Favourite courtier of African presidents Jacob Zuma, Ali Bongo and Denis Sassou-Nguesso, South African Ivor Ichikowitz is little by little making his mark in Central Asia. Alongside such influential regional businessmen as Kenges Rakichev in Kazakhstan and Fuad Seyidaliyev in Azerbaijan, the head of the Paramount arms group is trying to establish himself there, while still maintaining his positions in Africa.

A long-standing supporter of the African National Congress (ANC), the party which has been in power in South Africa since 1994, Ichikowitz was able to move into the arms business on a grand scale after the end of apartheid. A close associate of Winnie Mandela, wife of Nelson Mandela, and a business partner of Moeletsi Mbeki, brother of South Africa's second post- apartheid president, Thabo Mbeki, he quickly benefited from the connections of the country's new masters and from the aura they enjoyed on the African continent. He also has links with influential businessmen close to the ANC like Tokyo Sexwale and Robert Gumede. But it was his links with the ANC's former treasurer general, businessman Mathews Phosa, a close collaborator of Jacob Zuma, which enabled his business activities to really take off after Zuma became head of state.

Ichikowitz did not by any means seek to limit his activities to the Rainbow Nation but quickly extended them to the rest of Africa, notably Gabon, Congo and Libya, as well as to Central Asia, notably Azerbaijan and Kazakhstan, and the Near East. His friends include Frenchman Jean-Yves Ollivier, who has connections at the highest level in West Africa, and Souheil Rached, a former collaborator of Moussa Koussa, head of the Libyan security services during the Muammar Gaddafi era.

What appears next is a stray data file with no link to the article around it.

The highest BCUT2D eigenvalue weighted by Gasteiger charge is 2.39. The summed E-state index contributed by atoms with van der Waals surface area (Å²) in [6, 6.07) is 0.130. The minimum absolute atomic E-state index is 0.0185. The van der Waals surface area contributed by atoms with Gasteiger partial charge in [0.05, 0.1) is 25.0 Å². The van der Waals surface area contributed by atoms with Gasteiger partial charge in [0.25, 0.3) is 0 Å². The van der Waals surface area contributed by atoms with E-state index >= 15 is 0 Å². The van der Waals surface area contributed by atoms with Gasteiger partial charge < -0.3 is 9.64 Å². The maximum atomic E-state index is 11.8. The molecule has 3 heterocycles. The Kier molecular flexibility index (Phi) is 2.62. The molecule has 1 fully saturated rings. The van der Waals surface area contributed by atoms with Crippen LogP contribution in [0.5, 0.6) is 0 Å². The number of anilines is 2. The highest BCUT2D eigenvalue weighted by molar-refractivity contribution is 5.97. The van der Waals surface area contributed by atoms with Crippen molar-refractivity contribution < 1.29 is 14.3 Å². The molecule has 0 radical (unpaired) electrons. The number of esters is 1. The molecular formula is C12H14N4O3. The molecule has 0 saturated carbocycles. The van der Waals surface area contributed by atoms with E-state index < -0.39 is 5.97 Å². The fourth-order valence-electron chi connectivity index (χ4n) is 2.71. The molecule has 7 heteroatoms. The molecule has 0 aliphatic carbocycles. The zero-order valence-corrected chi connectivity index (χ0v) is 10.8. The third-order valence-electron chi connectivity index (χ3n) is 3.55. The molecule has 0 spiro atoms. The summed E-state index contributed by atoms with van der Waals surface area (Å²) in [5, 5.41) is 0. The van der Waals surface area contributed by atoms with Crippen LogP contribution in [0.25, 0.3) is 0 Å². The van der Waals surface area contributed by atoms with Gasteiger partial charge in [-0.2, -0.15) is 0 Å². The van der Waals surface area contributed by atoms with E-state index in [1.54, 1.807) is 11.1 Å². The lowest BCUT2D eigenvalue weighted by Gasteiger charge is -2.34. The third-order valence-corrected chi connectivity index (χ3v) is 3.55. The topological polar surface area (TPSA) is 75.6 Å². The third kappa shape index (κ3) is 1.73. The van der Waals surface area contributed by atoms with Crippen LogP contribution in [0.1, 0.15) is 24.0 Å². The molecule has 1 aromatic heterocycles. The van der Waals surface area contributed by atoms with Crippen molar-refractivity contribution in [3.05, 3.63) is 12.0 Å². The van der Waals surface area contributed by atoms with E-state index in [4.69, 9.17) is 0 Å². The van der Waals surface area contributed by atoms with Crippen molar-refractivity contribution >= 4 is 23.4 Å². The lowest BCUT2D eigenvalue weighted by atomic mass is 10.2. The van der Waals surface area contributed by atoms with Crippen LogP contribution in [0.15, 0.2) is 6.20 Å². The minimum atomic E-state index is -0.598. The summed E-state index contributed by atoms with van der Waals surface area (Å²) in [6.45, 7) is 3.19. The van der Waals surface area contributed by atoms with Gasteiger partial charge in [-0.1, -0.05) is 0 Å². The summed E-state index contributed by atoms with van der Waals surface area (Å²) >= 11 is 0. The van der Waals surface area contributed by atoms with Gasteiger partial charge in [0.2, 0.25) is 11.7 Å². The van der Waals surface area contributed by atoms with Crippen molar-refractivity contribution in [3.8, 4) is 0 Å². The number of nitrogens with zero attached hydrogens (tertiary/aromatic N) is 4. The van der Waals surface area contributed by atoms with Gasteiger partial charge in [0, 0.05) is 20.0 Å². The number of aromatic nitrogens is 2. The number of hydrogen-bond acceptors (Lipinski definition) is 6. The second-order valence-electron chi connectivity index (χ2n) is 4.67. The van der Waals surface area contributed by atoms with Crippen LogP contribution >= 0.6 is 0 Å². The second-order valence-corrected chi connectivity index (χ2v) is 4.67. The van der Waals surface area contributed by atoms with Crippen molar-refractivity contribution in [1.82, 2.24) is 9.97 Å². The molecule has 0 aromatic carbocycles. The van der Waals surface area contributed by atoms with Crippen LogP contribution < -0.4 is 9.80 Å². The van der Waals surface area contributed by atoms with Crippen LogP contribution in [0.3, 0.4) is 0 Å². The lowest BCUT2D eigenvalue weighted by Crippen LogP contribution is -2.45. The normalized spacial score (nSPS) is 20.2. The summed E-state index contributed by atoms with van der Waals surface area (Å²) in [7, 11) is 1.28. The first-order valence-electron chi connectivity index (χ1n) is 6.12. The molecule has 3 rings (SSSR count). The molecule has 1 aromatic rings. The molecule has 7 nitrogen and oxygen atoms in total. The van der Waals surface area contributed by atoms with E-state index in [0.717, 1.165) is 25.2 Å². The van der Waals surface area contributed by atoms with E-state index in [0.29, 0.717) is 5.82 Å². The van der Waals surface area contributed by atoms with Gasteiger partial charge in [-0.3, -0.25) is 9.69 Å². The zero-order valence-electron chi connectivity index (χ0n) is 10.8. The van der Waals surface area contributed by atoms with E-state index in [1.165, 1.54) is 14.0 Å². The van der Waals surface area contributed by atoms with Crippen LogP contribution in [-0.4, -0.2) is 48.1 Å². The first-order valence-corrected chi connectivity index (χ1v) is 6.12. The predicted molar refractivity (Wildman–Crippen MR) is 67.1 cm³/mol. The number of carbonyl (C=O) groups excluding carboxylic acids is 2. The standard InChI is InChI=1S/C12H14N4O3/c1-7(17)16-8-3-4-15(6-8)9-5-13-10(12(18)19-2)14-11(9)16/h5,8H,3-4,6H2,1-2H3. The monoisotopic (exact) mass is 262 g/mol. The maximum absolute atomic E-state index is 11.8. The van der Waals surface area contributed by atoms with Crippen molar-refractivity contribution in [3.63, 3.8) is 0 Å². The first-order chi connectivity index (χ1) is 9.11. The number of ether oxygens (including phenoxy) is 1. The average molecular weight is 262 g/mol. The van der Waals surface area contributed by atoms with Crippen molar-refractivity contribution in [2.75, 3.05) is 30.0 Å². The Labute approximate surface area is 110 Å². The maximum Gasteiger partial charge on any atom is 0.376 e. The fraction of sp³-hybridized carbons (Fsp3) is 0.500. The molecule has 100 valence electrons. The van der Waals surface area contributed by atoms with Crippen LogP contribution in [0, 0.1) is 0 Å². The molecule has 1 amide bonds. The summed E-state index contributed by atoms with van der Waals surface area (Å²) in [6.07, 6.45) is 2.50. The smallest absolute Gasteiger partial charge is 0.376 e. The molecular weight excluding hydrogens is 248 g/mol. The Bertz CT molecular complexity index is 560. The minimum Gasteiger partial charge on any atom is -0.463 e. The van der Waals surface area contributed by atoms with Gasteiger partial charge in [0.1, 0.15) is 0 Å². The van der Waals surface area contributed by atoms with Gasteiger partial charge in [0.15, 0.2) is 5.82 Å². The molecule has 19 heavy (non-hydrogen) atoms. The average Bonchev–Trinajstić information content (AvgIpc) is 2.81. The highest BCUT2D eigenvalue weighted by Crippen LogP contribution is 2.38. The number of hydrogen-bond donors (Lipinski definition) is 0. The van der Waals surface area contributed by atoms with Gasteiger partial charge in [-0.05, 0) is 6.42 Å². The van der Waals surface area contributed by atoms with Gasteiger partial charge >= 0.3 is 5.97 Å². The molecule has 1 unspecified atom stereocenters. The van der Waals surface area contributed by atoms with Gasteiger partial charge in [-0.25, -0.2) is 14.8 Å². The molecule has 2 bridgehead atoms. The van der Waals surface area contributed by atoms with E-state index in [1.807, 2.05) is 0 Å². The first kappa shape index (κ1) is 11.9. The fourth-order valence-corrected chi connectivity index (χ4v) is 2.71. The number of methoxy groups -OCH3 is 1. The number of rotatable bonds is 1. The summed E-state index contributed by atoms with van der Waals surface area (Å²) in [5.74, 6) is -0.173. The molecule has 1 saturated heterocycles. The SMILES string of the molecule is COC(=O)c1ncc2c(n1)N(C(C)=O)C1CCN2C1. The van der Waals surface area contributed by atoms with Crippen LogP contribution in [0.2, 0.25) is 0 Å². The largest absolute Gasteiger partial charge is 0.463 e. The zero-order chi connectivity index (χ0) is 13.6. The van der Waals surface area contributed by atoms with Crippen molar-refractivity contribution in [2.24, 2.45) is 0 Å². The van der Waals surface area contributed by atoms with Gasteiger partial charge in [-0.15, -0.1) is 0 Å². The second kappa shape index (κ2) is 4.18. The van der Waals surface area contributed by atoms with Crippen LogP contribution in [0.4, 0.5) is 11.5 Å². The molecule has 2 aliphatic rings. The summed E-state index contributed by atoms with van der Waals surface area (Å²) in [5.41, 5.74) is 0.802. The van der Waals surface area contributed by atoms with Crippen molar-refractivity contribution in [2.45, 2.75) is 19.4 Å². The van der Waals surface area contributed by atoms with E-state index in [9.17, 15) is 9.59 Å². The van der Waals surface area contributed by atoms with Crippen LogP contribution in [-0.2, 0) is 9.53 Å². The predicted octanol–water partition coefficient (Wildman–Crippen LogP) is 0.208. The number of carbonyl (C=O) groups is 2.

Known for his love of luxury and decorum, Ichowitz relies on a few close collaborators, with, first among them, his brother, Eric Ichikowitz, who has become increasingly prominent in the family group over the years. For the last 20 years, he has entrusted the day-to-day management of Paramount to John Craig, while, to direct strategy in the aeronautical field, he formed a partnership 10 or so years ago with one of the preferred engineers of the South African Air Force (SAAF), Paul Potgieter. In 2013, he acquired military aircraft and helicopter manufacturer Advanced Technologies & Engineering (ATE), headed at the time by Frenchman Jean-Marc Pizano, and thus took over the group's contracts with the armed forces of several countries on the African continent.

In reality, however, Ichikowitz built up his contacts network well before he went into the defence industry. In the 1980s and 1990s, he was one of the African representatives of raw materials trader Glencore. Subsequently, he became a key confidant of the powerful by opening luxurious lodges in southern Africa. With his former Glencore colleague Kirk Lazarus, he set up the Molori Safari Lodge in South Africa's Madikwe Game Reserve, where guests included such prestigious and influential figures as Nelson Mandela, Zimbabwean president Robert Mugabe, former Kenyan prime minister Raila Odinga and American boxing star Floyd Mayweather.

Ichikowitz comes from an East European Jewish family. His grandfather Charles Ichikowitz arrived in South Africa from Lithuania in the 1930s and made a fortune in the timber trade. His father Louis Ichikowitz went into business importing Suzuki cars from Japan. Despite his family's wealth, Ivor Ichikowitz has long sought to strengthen his influence through his charitable body, the Ichikowitz Family Foundation. This body finances everything from ANC dinners to anti-poaching operations in the Kruger Park and the work of artists. Ichikowitz also backs high tech start-ups. In August 2015, he invested $2 million in PaidEasy, a smartphone payments application created by Gregg Jackowitz.